Films worth revisiting: The Kid Stays in the Picture

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March 23, 2013

The Kid Stays in the Picture
Directed by Brett Morgen and Nanette Burstein
Written by Brett Morgen. Narrated by Robert Evans
2002

Reviewed by Joshua Zapf

1957: Robert Evans is plucked from the poolside by Norma Shearer to play her late husband and renowned producer, Irving Thalberg. From there Evans, driven by lust for the movie industry, works his way up to become producer for the lowliest movie studio around–Paramount Pictures. He goes on to pull the studio out of a nose dive with titles like The Godfather, Love Story, China Town, and Rosemary’s Baby. Having done the impossible, he falls in love and gets the home of his dreams.

Right there, we have enough drama to make a cute, based-on-real-life, film. But Morgen and Burstein follow Evans’ story to its bitter end–through divorce, alleged associations to a murder and drug scandals. We are privy to every up and down in the life of a man who seems to have had it all handed to him on a silver platter.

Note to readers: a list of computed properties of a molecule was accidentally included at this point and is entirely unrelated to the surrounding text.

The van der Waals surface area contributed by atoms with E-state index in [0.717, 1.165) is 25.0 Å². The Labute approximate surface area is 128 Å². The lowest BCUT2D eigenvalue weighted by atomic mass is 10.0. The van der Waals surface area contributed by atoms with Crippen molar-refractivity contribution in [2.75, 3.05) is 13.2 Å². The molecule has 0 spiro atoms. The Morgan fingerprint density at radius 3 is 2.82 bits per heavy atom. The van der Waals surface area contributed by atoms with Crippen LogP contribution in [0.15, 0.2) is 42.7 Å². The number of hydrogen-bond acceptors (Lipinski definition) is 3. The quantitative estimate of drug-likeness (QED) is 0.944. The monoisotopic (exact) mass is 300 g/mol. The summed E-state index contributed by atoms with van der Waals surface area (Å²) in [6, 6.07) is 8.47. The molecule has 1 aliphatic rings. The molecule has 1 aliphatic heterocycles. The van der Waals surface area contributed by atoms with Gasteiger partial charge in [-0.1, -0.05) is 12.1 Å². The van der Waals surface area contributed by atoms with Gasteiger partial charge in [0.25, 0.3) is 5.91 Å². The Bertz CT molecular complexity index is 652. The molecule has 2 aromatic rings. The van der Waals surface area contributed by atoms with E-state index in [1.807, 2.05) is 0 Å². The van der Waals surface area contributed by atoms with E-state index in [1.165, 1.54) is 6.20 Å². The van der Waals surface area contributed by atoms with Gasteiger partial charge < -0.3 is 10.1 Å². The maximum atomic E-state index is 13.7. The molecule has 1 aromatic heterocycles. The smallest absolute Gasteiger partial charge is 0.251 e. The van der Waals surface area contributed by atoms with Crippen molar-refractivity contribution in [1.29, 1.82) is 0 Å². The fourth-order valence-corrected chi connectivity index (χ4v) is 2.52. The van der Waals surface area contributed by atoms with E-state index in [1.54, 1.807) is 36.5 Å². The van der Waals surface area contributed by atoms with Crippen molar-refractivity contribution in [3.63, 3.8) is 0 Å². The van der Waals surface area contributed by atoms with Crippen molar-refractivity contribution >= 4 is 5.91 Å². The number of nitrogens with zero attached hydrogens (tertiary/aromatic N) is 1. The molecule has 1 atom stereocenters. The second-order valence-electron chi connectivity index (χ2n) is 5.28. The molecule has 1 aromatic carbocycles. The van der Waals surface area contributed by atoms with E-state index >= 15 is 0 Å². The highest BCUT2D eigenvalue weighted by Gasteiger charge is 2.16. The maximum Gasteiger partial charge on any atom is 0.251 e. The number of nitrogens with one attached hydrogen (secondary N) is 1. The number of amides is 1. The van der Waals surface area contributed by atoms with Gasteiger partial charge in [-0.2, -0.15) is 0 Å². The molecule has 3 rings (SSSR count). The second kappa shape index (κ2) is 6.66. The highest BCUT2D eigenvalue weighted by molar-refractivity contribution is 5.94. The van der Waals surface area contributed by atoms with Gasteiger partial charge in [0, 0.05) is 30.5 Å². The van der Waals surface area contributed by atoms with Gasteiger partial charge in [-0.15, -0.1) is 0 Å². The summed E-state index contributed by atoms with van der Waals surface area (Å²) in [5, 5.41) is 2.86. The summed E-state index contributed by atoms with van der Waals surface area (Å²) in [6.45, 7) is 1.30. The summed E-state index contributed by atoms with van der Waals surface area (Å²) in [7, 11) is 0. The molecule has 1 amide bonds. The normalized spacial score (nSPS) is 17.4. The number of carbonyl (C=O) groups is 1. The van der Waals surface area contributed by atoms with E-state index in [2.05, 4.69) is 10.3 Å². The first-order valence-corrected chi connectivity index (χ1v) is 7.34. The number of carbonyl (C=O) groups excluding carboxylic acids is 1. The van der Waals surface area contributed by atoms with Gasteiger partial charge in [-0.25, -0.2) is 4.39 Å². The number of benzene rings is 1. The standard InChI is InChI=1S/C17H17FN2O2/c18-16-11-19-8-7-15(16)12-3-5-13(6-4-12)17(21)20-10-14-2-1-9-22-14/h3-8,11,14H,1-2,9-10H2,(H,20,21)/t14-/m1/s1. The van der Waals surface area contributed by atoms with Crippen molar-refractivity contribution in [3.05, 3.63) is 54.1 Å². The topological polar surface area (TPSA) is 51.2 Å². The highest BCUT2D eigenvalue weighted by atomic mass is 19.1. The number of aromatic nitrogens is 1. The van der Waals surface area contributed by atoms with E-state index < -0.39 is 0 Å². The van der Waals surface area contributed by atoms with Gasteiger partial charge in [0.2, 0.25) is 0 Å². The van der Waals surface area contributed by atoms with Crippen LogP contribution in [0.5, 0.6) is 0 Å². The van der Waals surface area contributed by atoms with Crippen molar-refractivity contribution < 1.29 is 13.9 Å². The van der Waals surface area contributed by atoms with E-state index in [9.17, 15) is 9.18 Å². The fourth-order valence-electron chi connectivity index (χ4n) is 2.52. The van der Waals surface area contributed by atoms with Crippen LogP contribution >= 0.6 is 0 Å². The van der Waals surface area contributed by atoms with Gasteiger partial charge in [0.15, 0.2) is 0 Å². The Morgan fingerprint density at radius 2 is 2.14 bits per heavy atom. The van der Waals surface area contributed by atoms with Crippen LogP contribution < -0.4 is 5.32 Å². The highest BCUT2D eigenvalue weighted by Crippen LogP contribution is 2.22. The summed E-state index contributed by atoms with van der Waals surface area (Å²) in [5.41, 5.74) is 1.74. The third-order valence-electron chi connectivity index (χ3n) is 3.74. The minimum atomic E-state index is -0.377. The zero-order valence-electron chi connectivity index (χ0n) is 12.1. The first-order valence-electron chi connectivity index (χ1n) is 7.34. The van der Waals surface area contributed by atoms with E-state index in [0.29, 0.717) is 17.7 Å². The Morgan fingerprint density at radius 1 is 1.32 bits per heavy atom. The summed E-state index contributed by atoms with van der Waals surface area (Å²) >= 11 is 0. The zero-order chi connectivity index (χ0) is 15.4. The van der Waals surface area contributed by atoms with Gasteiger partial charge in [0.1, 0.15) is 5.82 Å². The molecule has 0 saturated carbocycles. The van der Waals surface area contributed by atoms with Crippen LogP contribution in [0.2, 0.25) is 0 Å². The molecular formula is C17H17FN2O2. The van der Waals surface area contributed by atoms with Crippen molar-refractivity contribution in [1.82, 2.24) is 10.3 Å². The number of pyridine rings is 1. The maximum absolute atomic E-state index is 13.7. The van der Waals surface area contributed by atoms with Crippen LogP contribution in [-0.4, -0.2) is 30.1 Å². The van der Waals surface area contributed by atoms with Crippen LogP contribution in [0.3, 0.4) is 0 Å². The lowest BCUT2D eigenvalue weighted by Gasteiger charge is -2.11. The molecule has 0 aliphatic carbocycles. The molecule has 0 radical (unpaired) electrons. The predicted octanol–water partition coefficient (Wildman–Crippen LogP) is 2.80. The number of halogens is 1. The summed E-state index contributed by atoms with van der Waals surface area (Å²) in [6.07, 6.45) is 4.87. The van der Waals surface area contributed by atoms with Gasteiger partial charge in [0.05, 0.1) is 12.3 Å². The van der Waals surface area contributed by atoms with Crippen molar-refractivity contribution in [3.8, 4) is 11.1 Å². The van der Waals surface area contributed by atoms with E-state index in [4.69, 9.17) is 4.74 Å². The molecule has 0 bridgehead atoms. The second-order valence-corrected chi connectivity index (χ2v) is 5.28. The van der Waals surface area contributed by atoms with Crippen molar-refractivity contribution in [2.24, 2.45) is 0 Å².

The Kid Stays in the Picture is more than thoughtful documentary. It is a heart-wrenching tell-all narrated by Evans himself. His growling baritone supplies the film with a seen-it-all veracity that leaves you–at least, it did me–sympathetic for every decision, challenge and heartbreak.

And that’s the satisfaction this movie offers. Everything that seems lined in silver is, in fact, coated with Evans’ blood and sweat. Each of those movies listed earlier was crucial to Paramount’s success and each was pocked with drama during all stages of production. The film’s ability to divulge freely is maddening at times. Honesty, as poignant as Evans, is the base of all sad stories.

The documentary is told almost purely in a photo-collage style, but Morgen and Burstein work cinematic wizardry by making scenes feel animated. They weave the exposition of personal life and career through motifs; by the end of the film, viewers are left feeling nostalgic, as if Evans were a close uncle they’d like to see more of. Despite Evans’ first-person narration, it’s easy to forget the movie is a documentary. Morgen and Burstein have masterfully adapted from Evan’s autobiography to make an enchanting, sorrowful movie to watch.

 

Joshua Zapf  loves to research older movies

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